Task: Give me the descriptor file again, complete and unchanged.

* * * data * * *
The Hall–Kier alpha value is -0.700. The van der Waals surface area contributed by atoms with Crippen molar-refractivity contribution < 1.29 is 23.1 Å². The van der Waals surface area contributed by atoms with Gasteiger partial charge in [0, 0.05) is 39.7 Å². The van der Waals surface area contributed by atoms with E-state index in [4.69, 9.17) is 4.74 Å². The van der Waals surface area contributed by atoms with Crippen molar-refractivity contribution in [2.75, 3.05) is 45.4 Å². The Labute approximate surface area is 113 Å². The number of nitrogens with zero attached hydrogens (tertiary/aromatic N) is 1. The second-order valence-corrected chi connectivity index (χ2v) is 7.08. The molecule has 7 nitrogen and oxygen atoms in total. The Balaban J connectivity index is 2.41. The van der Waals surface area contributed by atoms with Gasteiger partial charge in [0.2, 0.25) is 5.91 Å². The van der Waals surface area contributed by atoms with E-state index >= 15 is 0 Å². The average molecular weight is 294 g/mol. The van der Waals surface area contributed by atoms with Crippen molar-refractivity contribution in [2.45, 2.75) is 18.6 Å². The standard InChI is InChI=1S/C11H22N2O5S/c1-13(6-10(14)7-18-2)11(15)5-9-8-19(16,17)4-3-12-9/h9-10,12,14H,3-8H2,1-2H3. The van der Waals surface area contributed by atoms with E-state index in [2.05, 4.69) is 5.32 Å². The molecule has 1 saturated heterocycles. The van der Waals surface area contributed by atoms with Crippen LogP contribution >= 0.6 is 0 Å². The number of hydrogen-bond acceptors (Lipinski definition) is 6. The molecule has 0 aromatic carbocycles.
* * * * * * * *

The Hall–Kier alpha value is -0.700. The van der Waals surface area contributed by atoms with Crippen molar-refractivity contribution < 1.29 is 23.1 Å². The van der Waals surface area contributed by atoms with Gasteiger partial charge in [0, 0.05) is 39.7 Å². The van der Waals surface area contributed by atoms with E-state index in [4.69, 9.17) is 4.74 Å². The van der Waals surface area contributed by atoms with Crippen molar-refractivity contribution in [2.75, 3.05) is 45.4 Å². The Labute approximate surface area is 113 Å². The number of nitrogens with zero attached hydrogens (tertiary/aromatic N) is 1. The second-order valence-corrected chi connectivity index (χ2v) is 7.08. The molecule has 7 nitrogen and oxygen atoms in total. The Balaban J connectivity index is 2.41. The van der Waals surface area contributed by atoms with Gasteiger partial charge in [0.2, 0.25) is 5.91 Å². The van der Waals surface area contributed by atoms with E-state index >= 15 is 0 Å². The average molecular weight is 294 g/mol. The van der Waals surface area contributed by atoms with Crippen molar-refractivity contribution in [2.45, 2.75) is 18.6 Å². The standard InChI is InChI=1S/C11H22N2O5S/c1-13(6-10(14)7-18-2)11(15)5-9-8-19(16,17)4-3-12-9/h9-10,12,14H,3-8H2,1-2H3. The van der Waals surface area contributed by atoms with E-state index in [2.05, 4.69) is 5.32 Å². The molecule has 1 saturated heterocycles. The van der Waals surface area contributed by atoms with Crippen LogP contribution >= 0.6 is 0 Å². The number of hydrogen-bond acceptors (Lipinski definition) is 6. The molecule has 0 aromatic carbocycles.